systems that are of prime interest.
7.7 Deciding which languages are splicing languages 243

Section 7.6 provides the tools to construct, for each regular language L and
each positive integer k, the following ¬nite re¬‚exive set Tk of splicing rules:
Tk = {(u, u , v , v) : the radius of (u, u , v , v) ¤ k and each of the three rules
(u, u , v , v), (u, u , u, u ), and (v , v, v , v) respects L}.
Recall that Tk (L) = ∪{r (L) : r ∈ Tk }, which is regular since Tk is ¬nite and,
since L is regular, each r (L) is regular (as con¬rmed in Exercise 5 of this
section). Consequently L \ Tk (L) is also regular.
Theorem 7.1 (Pixton and Goode) A regular language L is a re¬‚exive splicing
language if and only if L\Tk (L) is ¬nite where k = 2(n(L)2 + 1) and n(L) is
the cardinal number of the syntactic monoid of L.
Let L be a regular language. In Chapter 3 the syntactic monoid of L was
de¬ned in a way that allows n(L), and therefore also k, to be computed. Sec-
tion 7.6 provides a procedure for computing the ¬nite set Tk , from which the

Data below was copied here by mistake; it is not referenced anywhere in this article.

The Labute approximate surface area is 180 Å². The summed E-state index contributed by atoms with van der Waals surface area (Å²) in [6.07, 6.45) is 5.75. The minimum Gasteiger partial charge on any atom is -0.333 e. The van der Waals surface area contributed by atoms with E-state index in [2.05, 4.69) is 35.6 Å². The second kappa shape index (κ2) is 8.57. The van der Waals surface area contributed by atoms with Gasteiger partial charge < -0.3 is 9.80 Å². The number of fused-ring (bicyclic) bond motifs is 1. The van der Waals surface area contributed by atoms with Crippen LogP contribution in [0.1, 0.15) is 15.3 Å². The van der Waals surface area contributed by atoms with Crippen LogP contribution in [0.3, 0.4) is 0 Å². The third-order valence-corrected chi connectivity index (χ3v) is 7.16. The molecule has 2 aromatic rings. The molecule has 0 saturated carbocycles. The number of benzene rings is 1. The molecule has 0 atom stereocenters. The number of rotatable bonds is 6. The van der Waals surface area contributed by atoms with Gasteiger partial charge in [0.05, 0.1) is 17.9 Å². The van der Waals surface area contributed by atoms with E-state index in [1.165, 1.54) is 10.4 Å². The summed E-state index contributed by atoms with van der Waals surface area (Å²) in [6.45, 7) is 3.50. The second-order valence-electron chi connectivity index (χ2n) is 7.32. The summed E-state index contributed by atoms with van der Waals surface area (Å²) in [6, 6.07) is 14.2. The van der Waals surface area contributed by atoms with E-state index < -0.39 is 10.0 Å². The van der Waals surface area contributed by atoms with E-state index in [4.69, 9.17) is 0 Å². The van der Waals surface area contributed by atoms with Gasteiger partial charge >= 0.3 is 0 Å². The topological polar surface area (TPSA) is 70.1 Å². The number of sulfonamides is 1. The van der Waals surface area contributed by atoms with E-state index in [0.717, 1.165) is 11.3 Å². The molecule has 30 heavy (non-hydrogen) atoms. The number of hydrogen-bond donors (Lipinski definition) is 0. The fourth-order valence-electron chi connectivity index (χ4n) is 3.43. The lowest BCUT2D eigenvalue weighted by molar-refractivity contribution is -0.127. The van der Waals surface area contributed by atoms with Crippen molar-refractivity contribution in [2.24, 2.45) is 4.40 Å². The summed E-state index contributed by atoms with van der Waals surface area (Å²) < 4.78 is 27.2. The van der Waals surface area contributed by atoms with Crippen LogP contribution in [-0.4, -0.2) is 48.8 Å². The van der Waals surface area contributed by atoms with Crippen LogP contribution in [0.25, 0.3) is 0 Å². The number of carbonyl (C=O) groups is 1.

regular set Tk (L) can be computed and it can be decided whether L\Tk (L) is
¬nite. Thus the theorem of Pixton and Goode provides an algorithm that allows
one to decide whether any given regular language is a re¬‚exive splicing lan-
guage. It is tempting to suppose that when L\Tk (L) is ¬nite it can serve as the
set of initial words of a splicing system that generates L . Unfortunately this is
not the case as shown in Exercise 3 of this section. Although the proof of the
theorem is beyond the scope of this book, the decision procedure that it provides
can, in principle, be carried out using the machinery this book has provided.

(1) Let = {a} and L = (aa)— . Compute n(L) and k for this language.
(2) Let = {a, b} and L = a — ba — ba — . Compute n(L) and k for this language.